Seventeen of the 39 variants occurred in more than one brain region, or in paired blood/brain samples. Unlike the SRMs, these multiple-region mutations (MRMs) overwhelmingly were in cancer-related genes. Only one MRM was detected in a neurodegenerative disease-related gene—TAF15—and it was detected in three brain regions of one healthy control. Fifteen of the remaining 16 MRMs resided within genes related to myeloproliferative blood disorders, and blood samples had a higher frequency of the mutant alleles than did brain samples from the same donor (see image below). This suggested circulating immune cells were the source of the somatic mutant alleles.
The two most common MRMs occurred in the genes for TET2 and DNMT3A, which play a role in DNA methylation and have been implicated in hematopoietic disorders. In a blood sample from one AD patient, two TET2 variants cropped up in almost 20 percent of sequences (see image above). Forty percent of brains from people with Lewy body disorders had one of these mutations, compared with just 7 percent of brains from healthy controls. The researchers speculated that this could explain previously reported observations that people with PD have altered DNA methylation in the blood and brain. Circulating cells carrying these variants might infiltrate the brain and wreak havoc, they proposed. In support of this, the occurrence of these TET2 and DNMT3A variants was highest in brain regions harboring Lewy body pathology.
The researchers next sought to extrapolate their findings to estimate the burden of variants in neurodegenerative disease-related genes across the entire brain. Using a cellular barcoding technique, they estimated they had sequenced DNA from around 611,000 cells. They were also able to estimate the proportion of cells in any given region that carried a somatic mutation in a neurodegenerative disease-related gene.
They fed this data into a statistical algorithm that simulated brain development to predict the total number and distribution of mutated cells among the estimated 86 billion in each brain. The answer: 100,000 to 1 million cells carry a somatic mutation in a disease-related gene. Incorporating information about how cells divide, differentiate, and mutate during development, the algorithm also foretold that each person likely had one large island of 10,000 to 100,000 cells that grew from one original mutation in a disease gene, while 10 percent of people had at least one island of more than 200,000 such cells. In addition, each brain contained 75 to 481 smaller islands, each consisting of just more than 100 descendants of a cell carrying a pathological variant.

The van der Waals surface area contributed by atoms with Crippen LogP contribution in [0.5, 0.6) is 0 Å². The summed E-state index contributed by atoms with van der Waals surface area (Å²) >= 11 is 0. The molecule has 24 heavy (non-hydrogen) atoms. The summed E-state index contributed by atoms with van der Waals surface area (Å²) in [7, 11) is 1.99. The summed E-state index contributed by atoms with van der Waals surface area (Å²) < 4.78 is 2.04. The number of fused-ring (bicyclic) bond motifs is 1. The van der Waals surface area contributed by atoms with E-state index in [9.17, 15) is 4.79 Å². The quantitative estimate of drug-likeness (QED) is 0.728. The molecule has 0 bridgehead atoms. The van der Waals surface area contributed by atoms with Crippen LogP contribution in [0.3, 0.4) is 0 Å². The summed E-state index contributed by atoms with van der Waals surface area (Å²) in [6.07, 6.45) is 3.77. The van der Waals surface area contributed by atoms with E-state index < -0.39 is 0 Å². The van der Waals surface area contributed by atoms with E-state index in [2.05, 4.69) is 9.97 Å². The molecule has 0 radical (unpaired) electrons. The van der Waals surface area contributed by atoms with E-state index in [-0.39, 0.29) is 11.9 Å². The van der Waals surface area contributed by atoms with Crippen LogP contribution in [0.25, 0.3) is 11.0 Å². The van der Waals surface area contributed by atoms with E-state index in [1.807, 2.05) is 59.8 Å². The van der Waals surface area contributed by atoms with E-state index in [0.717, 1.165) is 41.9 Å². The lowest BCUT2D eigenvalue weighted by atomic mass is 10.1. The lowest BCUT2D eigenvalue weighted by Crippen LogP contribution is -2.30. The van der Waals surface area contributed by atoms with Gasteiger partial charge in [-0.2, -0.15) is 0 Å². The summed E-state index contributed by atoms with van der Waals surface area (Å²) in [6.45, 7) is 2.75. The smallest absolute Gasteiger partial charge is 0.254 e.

The researchers speculated that these islands of somatic variants trigger sporadic neurodegenerative disease, which reportedly affects roughly 10 percent of the human population.
“Even if only one island of 10,000 to 100,000 cells carried a mutation related to Alzheimer’s disease, it could hypothetically serve as a hotspot for amyloid or tau seed formation and could in turn have an effect that spreads beyond their own cell population,” commented Huntington Potter of the University of Colorado in Denver. However, he noted that the data do not yet conclusively link such mutations and disease. In AD patients, the authors found no variants in the entorhinal cortex, a region affected early in the disease process.
While Chinnery and colleagues speculated that larger numbers of mutated cells would be more likely to cause disease, they did not exclude the possibility that a small number would be sufficient to instigate the slow spread throughout the brain of toxic protein, such as Aβ, α-synuclein, tau, and others that can propagate by templated misfolding.
Gaël Nicolas of Radboud University Medical Center in Nijmegen, The Netherlands, called the study a significant contribution to the field of somatic mutations in the brain, but cautioned that it fell short of linking specific somatic variants to aberrant protein aggregation or neurodegeneration, as did several other recent reports, including his own.
Alexander Hoischen, also at Radboud, had similar impressions. “The study shows how the latest sequencing technology combined with smart analysis can detect somatic mutations much more accurately,” he wrote. “This paper provides further leads about fascinating human biology, but elucidating the exact involvement of somatic mutations in brain disease, and neurodegeneration in particular, requires a lot of work.”